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by Tom Lento and Chandler Groover profile


(based on 16 ratings)
3 reviews

About the Story

Young love in the Lonely Valley.

Game Details


Nominee, Best Puzzles; Nominee, Best Use of Innovation - 2020 XYZZY Awards

Best in Show; Audience Choice, Main Festival - Spring Thing 2020

Editorial Reviews

Spring Thing 2020 Review: JELLY by Tom Lento and Chandler Groover
While the central conceit may appear similar to Coloratura, the Interactive Fiction competition winner from 2013, where you also played a gooey monster, JELLY is in no way a horror game. There is plenty of ickiness, and you are indeed a monster, but nobody is running screaming from you. In fact, you are the one who needs to run away from pursuers at one point. I guess the subtitle, "A love story", makes that point clear. Embracing the monster.
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Number of Reviews: 3
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4 of 4 people found the following review helpful:
Sweet. Sticky. Surprisingly refreshing, March 16, 2023

Sweet. Sticky. Surprisingly refreshing.

This game is different from the ones I usually peruse. A Twine work with parser elements (typed commands transformed into clickable links), JELLY is a lively adventure-quest through the sweets-filled lands of Lonely Valley. The puzzles never felt too hard or finicky, which was a breath of fresh air from my usual experience (read: struggles) with puzzle games. The style of prose, again, diverts from the archaic, word-leaden types describing nature or manmade settings that I often enjoy, but was exactly what drew me into the text with this particular game. There were a lot of places you had to repeatedly visit throughout the game to get to the final objective and because the writing was so good, it wasn't boring at all, having to do that. I happily reread most of the writing as I played and returned to each location, submerging myself over and over again in the sugary, gelatinous, and sometimes gory experiences of the young jelly.

A minor improvement perhaps might be the addition of a light mode version of the game. Though that's mostly just personal taste, given that I generally don't like dark themes very much. It also would've been nice to see more illustrations, mostly because the writing was so rich and evocative that I badly wanted some visual representations of what we were seeing. Furthermore, I wish that some of the storylines (there were several; adjacent, parallel, overlapping) were explored more; for example, (Spoiler - click to show)that of the brigadier general, the Captain - jealous brother and suitor, apparently, and the unnamed love interest they both fought over, or the one about the two *other* brothers, the merry droll-teller and the ginger-root man why did they keep crystallizing?, for example, as well as some of the story concepts (Spoiler - click to show) the monoliths, the channels/network, the tree, the constellations ; they seem to be a big part of the exciting lore of the place, and it would've been really nice to get a clearer picture of the history and entire canon of folklore we were exposed to of Lonely Valley. Oh well. For future games, maybe? ;)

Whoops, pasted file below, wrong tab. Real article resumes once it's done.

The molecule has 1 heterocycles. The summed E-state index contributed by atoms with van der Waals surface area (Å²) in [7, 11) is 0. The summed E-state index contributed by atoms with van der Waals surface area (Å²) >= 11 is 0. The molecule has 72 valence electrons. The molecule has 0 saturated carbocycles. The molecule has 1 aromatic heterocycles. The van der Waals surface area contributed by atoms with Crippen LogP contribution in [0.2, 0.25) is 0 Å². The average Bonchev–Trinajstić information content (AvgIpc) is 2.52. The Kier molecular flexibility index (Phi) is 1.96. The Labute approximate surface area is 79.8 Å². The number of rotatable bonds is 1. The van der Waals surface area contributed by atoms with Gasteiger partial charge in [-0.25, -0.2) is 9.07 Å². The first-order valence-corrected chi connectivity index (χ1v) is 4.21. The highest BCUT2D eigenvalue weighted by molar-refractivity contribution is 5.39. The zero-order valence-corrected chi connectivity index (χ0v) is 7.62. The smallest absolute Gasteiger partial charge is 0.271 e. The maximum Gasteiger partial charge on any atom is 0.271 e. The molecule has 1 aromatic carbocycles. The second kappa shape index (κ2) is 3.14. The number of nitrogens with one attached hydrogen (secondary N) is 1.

But I can't complain. I loved this one a lot. Oh, how nice it was to be a red jelly, wandering through the wastes of an arcanic world!

Here, a song I had on in the background as I worked my way through JELLY: L'anima balla, by Olly, and which I found surprisingly, rather fitting both musically and lyrically for this interactive fiction!

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4 of 4 people found the following review helpful:
Food-based horror, love and rituals and an ASCII map, April 4, 2020
by MathBrush
Related reviews: 15-30 minutes

This is a twine-based game with an ASCII map where you leave little footprints as you travel across the map.

This is food-based horror, a theme that occurs fairly regularly in Groover's repertoire. But it's a bit different this time. This time, you are food: you're jelly, and you're crossing the landscape, trying to get ready for a picnic, and trying to understand what was lost.

It's a live-die-repeat game, where you have limited turns to accomplish your goal. Surprisingly, your actions before death linger, letting you make lasting changes to the landscape.

It's gross, with flayings, immolations, and a lot of devouring, but it's definitely not the grossest Groover game you've ever played.

The final puzzle was beyond me (I didn't realize a certain ordering was different than I thought), but the copious hints smoothed that over.

Weird, and fun.

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1 of 1 people found the following review helpful:
Fun and memorably weird, October 19, 2022
by Cerfeuil (*Teleports Behind You* Nothing Personnel, Kid)

I love Chandler Groover's stories, and this one is no exception. It's minimalist but makes great use of what detail exists. Each location is vividly sketched out in a few sentences, hinting at an expansive wider setting. Loved the aesthetic as well. As usual, descriptions are lush and food is involved in a mildly horrifying way.

The puzzles are unique and charming. Last puzzle did give me some trouble, seems like I'm not the only one. Apparently (Spoiler - click to show)the merry droll-teller gives you a hint for the items you need, but I'd frozen him and couldn't remember the route to get him back. Ended up tracing the right path without collecting any items, so I had to look up the hint for solving that one.

Distinctive and playful aesthetic, charming puzzles, great ASCII art.

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If you enjoyed JELLY...

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